To be considered wealthy in America means having a large number of assets – home, car, and money in the bank.
We’re told is that all you have to do to obtain wealth is to work hard and you’ll reap the benefits – but we know that this is not the case. Numerous obstacles come into play that prevent us from acquiring savings and it is not about being lazy or having a terrible work ethic.
In order to establish a career, usually one must obtain a college degree. In 2016, all 17 state colleges in Connecticut saw tuition increases of 5 percent. With college tuitions increasing yearly, and average incomes remaining the same, more people can’t afford an education. Moreover, undergraduate degrees do not hold the same weight as they once did, which means you must attend graduate school in order to one day climb the corporate ladder.
Let’s say you’ve successfully obtained your Bachelor’s degree and your Masters. It is unlikely you did so without accruing suffocating amounts of debt. These debts subtract from your assets, thus minimizing your wealth. See how that works?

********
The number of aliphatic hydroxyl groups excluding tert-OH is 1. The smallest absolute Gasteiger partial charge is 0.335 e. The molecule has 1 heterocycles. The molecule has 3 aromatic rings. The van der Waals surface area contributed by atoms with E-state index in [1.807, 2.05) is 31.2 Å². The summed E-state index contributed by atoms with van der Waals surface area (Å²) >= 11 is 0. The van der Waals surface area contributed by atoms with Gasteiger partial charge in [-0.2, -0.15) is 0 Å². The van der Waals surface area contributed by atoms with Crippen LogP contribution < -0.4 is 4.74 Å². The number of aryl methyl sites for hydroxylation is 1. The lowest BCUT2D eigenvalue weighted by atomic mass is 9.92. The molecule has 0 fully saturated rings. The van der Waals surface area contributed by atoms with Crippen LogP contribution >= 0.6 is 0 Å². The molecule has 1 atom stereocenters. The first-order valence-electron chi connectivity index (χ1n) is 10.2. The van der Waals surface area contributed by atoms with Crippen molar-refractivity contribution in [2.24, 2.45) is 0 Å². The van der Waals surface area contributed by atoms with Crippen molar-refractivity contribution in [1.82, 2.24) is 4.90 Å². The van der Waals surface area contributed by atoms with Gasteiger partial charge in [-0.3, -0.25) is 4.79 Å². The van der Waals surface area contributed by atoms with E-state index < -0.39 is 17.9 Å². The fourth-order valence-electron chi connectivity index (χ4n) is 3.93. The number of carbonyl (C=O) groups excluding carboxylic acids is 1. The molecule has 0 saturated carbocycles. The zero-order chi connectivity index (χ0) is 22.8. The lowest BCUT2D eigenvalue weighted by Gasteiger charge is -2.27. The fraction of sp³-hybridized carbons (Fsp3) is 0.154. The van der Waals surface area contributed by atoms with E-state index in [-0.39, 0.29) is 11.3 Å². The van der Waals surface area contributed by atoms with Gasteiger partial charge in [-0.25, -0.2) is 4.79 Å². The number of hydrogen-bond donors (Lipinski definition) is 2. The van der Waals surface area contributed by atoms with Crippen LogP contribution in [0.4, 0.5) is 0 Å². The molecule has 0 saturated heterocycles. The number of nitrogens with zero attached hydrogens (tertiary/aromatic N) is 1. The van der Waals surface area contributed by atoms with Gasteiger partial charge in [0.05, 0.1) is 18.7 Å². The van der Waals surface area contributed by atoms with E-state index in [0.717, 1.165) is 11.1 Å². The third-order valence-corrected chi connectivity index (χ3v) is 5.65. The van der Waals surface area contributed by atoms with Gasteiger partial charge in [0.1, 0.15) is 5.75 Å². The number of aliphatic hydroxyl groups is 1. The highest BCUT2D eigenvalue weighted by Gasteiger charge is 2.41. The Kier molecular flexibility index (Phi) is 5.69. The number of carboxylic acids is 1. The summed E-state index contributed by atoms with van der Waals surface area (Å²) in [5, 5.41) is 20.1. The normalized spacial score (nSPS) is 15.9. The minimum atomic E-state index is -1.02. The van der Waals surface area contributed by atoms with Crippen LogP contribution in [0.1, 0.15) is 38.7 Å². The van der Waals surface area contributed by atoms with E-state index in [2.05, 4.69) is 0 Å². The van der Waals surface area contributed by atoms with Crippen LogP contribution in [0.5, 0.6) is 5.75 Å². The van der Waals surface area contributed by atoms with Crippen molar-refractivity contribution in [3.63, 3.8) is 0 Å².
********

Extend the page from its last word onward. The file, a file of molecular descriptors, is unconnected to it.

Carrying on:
Today, most millennials aren’t interested in purchasing a home, nor do they think of it as a possibility. According to Pew Research Center , 32 percent of millennials are living with their parents. This is a 12 percent increase since 1960, when 62 percent of people ages 18-34 were living alone, cohabitating, or had some other living arrangement outside of living with their parents.
CNBC reporter Uptin Saiidi indicates that millennials are much more interested in experiences, rather than acquiring wealth, which I’d say is true. With social media platforms playing a major role, the desire to show people an exciting life is important.
So with no home, piles of debt, and a desire to live in the moment, does wealth even matter to a millennial?
By Kayra Clouden